- 30-second video walk-throughs that demonstrate how to use a particular feature;
- Learning paths made up of short, modular courses in which users can select the specific part of the training they want or need; and
- In-product guidance that enables users to learn as they go, without leaving your product.
Given the existing relationship your company has with this audience, marketing also has a great opportunity to create targeted, highly personalized communications and outreach content that connects users with the latest information about new features or product updates.
New Users in Existing Customer Accounts
While it’s easy to overlook these users as a group in need of specialized onboarding, your customers experience the same personnel changes as your company. Accordingly, the key to maintaining customers over the long term is to proactively prepare for changes like this.
When new users join an account, Marketing and Customer Success Teams must work together to get these users up-and-running as quickly as possible with the information and skills necessary to excel in their specific role. That said, this group does not necessarily require net-new training content; it is likely you can modify or repurpose existing resources. Examples of resources for this group include:
- Short, how-to videos that walk through the fundamentals of using your product;
- Blog posts that outline best practices, tips and tricks, and additional resources at the users’ disposal; and
- Knowledge checks and quizzes that ensure users are successfully acquiring the right information.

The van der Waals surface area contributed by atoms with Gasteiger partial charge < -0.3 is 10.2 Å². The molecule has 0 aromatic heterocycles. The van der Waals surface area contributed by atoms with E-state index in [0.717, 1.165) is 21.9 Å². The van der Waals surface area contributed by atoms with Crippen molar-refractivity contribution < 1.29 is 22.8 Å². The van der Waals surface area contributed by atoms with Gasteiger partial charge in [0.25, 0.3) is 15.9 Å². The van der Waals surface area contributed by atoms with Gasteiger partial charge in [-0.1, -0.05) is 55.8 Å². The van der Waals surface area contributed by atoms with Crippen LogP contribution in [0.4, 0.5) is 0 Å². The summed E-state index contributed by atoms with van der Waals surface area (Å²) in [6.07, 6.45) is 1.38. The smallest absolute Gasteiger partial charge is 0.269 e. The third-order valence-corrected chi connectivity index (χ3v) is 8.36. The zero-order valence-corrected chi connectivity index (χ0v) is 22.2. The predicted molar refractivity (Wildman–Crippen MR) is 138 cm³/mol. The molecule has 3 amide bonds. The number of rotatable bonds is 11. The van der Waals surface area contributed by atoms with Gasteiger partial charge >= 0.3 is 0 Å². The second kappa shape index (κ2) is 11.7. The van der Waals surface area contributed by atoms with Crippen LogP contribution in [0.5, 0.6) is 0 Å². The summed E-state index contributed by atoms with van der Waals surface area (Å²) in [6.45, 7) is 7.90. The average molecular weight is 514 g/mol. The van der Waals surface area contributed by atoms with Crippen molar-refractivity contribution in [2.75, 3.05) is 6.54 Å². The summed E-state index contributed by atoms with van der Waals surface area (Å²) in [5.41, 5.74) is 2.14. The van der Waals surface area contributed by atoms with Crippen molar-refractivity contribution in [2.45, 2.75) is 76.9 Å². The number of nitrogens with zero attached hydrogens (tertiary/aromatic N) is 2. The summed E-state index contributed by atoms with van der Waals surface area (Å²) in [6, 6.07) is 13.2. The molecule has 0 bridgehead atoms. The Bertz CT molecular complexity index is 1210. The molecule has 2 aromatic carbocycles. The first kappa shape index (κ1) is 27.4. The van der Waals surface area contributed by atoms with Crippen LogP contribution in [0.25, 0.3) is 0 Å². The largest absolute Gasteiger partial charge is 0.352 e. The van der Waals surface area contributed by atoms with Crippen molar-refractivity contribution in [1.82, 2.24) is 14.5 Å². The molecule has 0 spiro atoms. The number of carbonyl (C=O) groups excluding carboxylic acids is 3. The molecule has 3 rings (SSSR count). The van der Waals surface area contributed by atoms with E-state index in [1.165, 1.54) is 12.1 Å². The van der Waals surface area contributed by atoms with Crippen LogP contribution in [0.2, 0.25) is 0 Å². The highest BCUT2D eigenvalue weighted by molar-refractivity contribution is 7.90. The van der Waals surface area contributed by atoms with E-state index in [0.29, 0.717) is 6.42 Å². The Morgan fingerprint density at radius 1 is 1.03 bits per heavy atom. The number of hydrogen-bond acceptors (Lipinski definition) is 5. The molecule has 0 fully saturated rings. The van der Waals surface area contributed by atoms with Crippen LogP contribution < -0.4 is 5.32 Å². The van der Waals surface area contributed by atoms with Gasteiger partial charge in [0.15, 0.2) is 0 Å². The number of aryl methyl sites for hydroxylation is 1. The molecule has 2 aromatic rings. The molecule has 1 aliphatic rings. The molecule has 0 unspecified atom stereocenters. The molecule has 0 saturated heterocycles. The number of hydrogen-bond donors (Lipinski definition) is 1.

Bonus: Prospective Customers
Marketing can use training programs to create a direct source of lead generation with targeted resources and campaigns that speak to common business problems and the solutions offered by your company. A related approach that I’ve seen work well is one where marketers offer training content that helps professionals up-level their skills or gain accredited licensure hours.
Training content can also help marketers shape the development of a new discipline or category. By getting the relevant professionals trained on their cutting edge technologies, marketers create a pool of evangelists that can drive the adoption of their cutting edge innovations.
Some content formats and sources for you to consider are:
- One-pagers that outline your product’s key features and benefits in a quick, easily digestible format;
- Video walk-throughs that demonstrate how your product functions; and
- Email campaigns that send relevant content to prospects based on their industry, size, and/or stage in the buyer’s journey.
A successful onboarding program positions your company as one that is dedicated to the success of each individual interacting with your product. As the team primarily responsible for showcasing your company and your product’s capabilities, Marketing serves a critical role in helping develop onboarding content and campaigns that do just that. First impressions are lasting, and companies that understand the strategic impact of onboarding on customer success are positioning themselves best for long term growth.
If you’re interested in learning more, you can download the full eBook: A New Segmentation Model for Customer Onboarding